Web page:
Tag Archives: how to write a conclusion

How to Write a Conclusion that Satisfies Your Reader

Conclusions, how to write them in such a way that your reader feels grateful, thankful, relieved and satisfied…dare I say privileged?

While it’s impossible to please everyone, there are methods writers have been using for some time now that may be of assistance. Whether you’re a novelist, journalist, student, internet marketer or blogger it doesn’t matter. Everyone knows how important conclusions are, and readers carry certain expectations with them when they arrive. They expect to be satisfied.

How to Write a Conclusion

We’ll begin with the most powerful tip first and then work our way down the list.

Tip #1: Consume 10 Amazing & Relevant Conclusions

Go out and get ten of the most prolific works relevant to whatever subject you intend to write about. Be specific and go straight to the contemporary title holders. What niche are you writing in and for? Who is your audience and who do they feel are the authoritative wordsmiths?

Example #1: If you’re an Urban Fantasy writer with a thing for Vampire love triangles and eBook series, then go straight to the top 10 in Amazon’s “free” bestseller list. There are always new big hitters in every genre on the Free Kindle Boards. Wait, they’ve got 500 reviews? What are their conclusions like and what are their readers saying about them?

Example #2: If you’re an online affiliate marketer (where conclusions and final calls to action mean success or failure) then it’s simple. Who are the best affiliates for any given product? Find the 10 most highly rated affiliate articles in Google first page search results and devour them. How did they build up to the end? Why did they get such an incredible amount of comments and social media engagement?

This exercise conveys truths and experience to you that nothing else can compete with. It’s experimental knowledge, rather than something purely conceptual. The trick is sticking to your genre or niche, so you can clearly see what’s working.

Tip #2: Connect the Dots Backwards

Steve Jobs was one of the men who brought this concept into the tech-savvy culture. Start from the end user-experience, the ideal model, and work your way backwards. The Academy Award-winning screenwriter and American novelist John Irving is known for beginning all of his novels with the last sentence.

Why not start from the ending and work your way backwards? Now, Mr. Irving certainly doesn’t write novels in reverse. But, when it comes to wire-framing and mentally outlining what you plan to accomplish, you can feasibly make the first thing you write the last line, paragraph or final scene.

  • The deeper and more real you make it, the more powerful your overall perception of the total task will be. With the ending always completely in focus, everything else is influenced.
  • Become the reader and feel what you want them to feel. See what you want them to see. Visualize it until you know your exact destination.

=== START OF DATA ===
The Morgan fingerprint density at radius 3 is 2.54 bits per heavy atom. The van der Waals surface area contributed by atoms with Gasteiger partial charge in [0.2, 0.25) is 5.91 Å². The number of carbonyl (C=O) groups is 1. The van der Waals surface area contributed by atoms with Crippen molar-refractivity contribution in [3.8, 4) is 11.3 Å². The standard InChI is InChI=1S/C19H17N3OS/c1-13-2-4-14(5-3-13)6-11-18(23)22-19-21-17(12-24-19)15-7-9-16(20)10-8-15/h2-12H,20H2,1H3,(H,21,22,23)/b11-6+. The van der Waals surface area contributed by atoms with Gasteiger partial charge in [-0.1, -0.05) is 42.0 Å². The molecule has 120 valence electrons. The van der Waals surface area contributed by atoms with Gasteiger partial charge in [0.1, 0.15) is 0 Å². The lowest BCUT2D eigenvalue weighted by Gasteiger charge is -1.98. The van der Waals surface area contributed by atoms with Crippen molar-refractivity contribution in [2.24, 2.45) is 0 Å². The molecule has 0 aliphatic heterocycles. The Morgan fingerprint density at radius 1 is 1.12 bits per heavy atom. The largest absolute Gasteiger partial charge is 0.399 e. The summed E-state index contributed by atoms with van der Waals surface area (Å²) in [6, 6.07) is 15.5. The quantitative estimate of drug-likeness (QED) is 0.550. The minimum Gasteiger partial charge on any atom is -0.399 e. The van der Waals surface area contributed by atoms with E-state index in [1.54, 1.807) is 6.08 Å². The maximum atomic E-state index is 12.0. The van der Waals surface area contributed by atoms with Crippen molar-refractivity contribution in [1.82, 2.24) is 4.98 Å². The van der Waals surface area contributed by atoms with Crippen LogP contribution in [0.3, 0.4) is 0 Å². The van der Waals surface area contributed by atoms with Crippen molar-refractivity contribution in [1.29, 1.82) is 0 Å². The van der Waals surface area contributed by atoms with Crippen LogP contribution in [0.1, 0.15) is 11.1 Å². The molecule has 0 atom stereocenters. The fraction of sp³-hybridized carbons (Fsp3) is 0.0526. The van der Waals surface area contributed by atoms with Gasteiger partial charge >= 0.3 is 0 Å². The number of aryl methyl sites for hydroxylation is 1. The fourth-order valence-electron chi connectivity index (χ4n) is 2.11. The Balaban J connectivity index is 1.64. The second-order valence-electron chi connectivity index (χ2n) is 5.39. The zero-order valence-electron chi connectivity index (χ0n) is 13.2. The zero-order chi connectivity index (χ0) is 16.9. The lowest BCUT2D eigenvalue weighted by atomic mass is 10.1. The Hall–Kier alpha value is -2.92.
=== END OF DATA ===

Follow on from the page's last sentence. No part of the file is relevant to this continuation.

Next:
Tip #3: Progressively Deepen Involvement & Connection

Some might argue that by the time readers arrive at your conclusion over half of the heavy lifting should be done. It’s about effectively building momentum at a rate that neither bores nor mentally fatigues them.

  • Objectively, where does the conclusion really begin? It’s hard to say when you get to thinking about it. Especially if you begin your work with the last sentence.
  • There are countless writing techniques at your disposal to deepen the reader’s personal, imaginative and emotional investment in the writing. Use and personalize them.

See your writing as a step by step process that should consistently and systematically build up tension. Conclusions are always where readers know they’re headed. They just don’t know what to expect. Speaking of which…

Tip #4: Give Them the Unexpected

Professional public speakers are the first to tell you that it’s the presence they leave on the stage when they’re done that makes all the difference. For most of the people in that audience, the last few minutes are the ones they’ll remember the longest. Those and the first couple.

Drop some intellectual napalm out of nowhere! Set fire to what, by design, you had them expecting. This is either going to sway them so deeply they’ll bow at your proverbial feet, or they’ll ash out, cursing, wailing…and they’ll never forget what you wrote for the rest of their lives.

Either way the impression is solidified. If that’s one of your goals, similar to a public speaker’s, then this is definitely a reliable method to consider.

Tip #5: Whenever Possible, Make Closure Bittersweet

Obviously this won’t apply to everyone, but whenever you can add a little pinch you should do so. Bittersweet is closer to reality. It seems more authentic. We crave closure, hope for the best, but understand that oftentimes even the most amazing and fulfilling closure can come with a price.